Necrotic Ring Spot is a widespread disease of cool season turfgrasses. It appears in the Rocky Mountain area between May and mid-October.
It's a serious disease of Kentucky Bluegrass and has been increasing on Bentgrass, annual and rough Bluegrasses, and Fine Fescues. At NaturaLawn of America, we've developed a complete program specifically targeting the destructive effects of Necrotic Ring Spot disease.
- Circular patches of infected turf may develop whenever turf is under stress.
- Patches first appear as small, light green spots 2-4 inches in diameter, but may exceed 3 feet.
- As turf succumbs to infection, the leaves turn reddish brown to bronze and then fade to a light straw color.
- All of the plants in a patch may die, resulting in a sunken or crater-like depression. It is not uncommon for the turf around the edges of the infected area to be greener in color.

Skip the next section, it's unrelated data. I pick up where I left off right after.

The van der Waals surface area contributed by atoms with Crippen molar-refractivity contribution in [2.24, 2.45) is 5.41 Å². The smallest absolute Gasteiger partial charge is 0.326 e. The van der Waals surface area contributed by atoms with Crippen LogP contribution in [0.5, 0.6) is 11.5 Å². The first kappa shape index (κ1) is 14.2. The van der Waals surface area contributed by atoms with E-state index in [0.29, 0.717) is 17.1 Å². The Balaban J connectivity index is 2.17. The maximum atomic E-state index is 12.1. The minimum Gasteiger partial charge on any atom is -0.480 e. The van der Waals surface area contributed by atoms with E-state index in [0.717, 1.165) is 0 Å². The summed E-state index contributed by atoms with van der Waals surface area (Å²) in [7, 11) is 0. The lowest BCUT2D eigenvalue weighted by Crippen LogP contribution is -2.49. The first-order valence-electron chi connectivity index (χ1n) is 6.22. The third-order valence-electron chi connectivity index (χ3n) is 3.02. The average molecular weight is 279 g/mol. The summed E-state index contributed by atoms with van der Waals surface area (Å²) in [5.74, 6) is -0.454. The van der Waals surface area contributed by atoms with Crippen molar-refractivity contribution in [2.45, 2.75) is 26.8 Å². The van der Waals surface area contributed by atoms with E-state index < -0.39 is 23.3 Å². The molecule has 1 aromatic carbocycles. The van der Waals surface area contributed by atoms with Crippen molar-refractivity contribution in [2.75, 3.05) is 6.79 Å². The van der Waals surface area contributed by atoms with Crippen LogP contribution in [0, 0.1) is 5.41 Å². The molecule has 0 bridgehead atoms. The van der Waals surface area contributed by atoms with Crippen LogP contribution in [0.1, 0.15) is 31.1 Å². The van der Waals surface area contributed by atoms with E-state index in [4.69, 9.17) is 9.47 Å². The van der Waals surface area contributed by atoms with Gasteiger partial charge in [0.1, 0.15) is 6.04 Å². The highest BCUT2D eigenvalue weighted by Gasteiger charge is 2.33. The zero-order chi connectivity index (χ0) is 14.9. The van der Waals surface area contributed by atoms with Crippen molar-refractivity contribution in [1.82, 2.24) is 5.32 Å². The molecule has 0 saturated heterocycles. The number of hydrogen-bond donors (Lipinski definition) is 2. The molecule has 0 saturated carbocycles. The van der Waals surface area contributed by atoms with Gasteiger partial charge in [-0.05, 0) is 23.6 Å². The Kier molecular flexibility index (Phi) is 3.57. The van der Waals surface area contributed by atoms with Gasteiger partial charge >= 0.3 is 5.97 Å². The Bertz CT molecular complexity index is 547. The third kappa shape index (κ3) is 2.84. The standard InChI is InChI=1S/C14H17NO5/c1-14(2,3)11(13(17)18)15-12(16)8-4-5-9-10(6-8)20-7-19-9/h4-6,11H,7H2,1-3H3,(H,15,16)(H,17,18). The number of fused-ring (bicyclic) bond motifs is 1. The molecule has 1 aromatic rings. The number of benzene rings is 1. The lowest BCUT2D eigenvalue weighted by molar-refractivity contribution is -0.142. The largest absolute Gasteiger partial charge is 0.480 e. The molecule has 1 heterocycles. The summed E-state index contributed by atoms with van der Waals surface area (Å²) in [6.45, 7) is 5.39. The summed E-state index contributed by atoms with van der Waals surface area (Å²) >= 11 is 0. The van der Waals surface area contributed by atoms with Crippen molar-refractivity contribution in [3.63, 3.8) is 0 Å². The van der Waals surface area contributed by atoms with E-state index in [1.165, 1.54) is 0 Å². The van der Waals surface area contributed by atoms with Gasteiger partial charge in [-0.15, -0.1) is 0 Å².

- The spread of Necrotic Ring Spot is stimulated by turf under stress, either by cool, wet weather conditions or by heat and drought conditions. Both of these conditions have been known to intensify the infected areas.
Necrotic Ring Spot is in the soil and is most active when the temperature is 68-82° F. Activity normally begins in early May and is active until mid-October. Recovery is slow, and severely infected plants are easily removed from the turf because of the extensive rotting of the roots. Re-sodding the disease areas may not be an alternative since there are some cases of Necrotic Ring Spot reappearing in the new sod. Heavy soil compaction also contributes to the disease.
So how do you get rid of Necrotic Ring Spot?
NaturaLawn® of America's service will:
- Assess that your lawn actually has Necrotic Ring Spot.
- Provide comprehensive organic-based programs in order to stimulate root growth.
- Recommend cultural changes to watering patterns.
- Suggest changes to mowing practices to protect the plants' defense system.
- Address soil compaction by aerating at the optimal time of the year.
- Seed the turf new and improved disease resistant seed varieties.